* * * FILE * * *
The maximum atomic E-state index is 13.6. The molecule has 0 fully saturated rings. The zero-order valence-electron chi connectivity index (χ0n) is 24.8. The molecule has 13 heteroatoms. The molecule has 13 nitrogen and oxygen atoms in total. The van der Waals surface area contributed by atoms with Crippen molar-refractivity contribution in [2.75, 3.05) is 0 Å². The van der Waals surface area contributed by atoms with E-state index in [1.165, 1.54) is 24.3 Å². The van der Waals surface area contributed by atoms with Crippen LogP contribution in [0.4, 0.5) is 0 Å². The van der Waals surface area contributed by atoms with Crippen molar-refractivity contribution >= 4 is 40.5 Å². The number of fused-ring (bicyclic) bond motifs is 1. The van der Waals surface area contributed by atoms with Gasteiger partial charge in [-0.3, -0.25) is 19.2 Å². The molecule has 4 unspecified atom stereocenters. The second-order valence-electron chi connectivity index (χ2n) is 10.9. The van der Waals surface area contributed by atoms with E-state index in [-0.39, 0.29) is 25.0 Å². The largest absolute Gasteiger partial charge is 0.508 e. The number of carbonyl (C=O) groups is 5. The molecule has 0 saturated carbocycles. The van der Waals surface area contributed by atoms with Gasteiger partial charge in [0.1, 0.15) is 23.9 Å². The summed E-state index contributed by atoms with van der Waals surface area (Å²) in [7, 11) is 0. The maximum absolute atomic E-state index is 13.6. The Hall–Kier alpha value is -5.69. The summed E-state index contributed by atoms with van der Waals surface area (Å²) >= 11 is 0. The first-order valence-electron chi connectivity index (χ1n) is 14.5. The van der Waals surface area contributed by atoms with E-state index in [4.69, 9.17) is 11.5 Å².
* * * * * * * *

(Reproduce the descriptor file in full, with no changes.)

The maximum atomic E-state index is 13.6. The molecule has 0 fully saturated rings. The zero-order valence-electron chi connectivity index (χ0n) is 24.8. The molecule has 13 heteroatoms. The molecule has 13 nitrogen and oxygen atoms in total. The van der Waals surface area contributed by atoms with Crippen molar-refractivity contribution in [2.75, 3.05) is 0 Å². The van der Waals surface area contributed by atoms with E-state index in [1.165, 1.54) is 24.3 Å². The van der Waals surface area contributed by atoms with Crippen LogP contribution in [0.4, 0.5) is 0 Å². The van der Waals surface area contributed by atoms with Crippen molar-refractivity contribution >= 4 is 40.5 Å². The number of fused-ring (bicyclic) bond motifs is 1. The van der Waals surface area contributed by atoms with Gasteiger partial charge in [-0.3, -0.25) is 19.2 Å². The molecule has 4 unspecified atom stereocenters. The second-order valence-electron chi connectivity index (χ2n) is 10.9. The van der Waals surface area contributed by atoms with E-state index in [-0.39, 0.29) is 25.0 Å². The largest absolute Gasteiger partial charge is 0.508 e. The number of carbonyl (C=O) groups is 5. The molecule has 0 saturated carbocycles. The van der Waals surface area contributed by atoms with Gasteiger partial charge in [0.1, 0.15) is 23.9 Å². The summed E-state index contributed by atoms with van der Waals surface area (Å²) in [7, 11) is 0. The maximum absolute atomic E-state index is 13.6. The Hall–Kier alpha value is -5.69. The summed E-state index contributed by atoms with van der Waals surface area (Å²) >= 11 is 0. The first-order valence-electron chi connectivity index (χ1n) is 14.5. The van der Waals surface area contributed by atoms with E-state index in [4.69, 9.17) is 11.5 Å².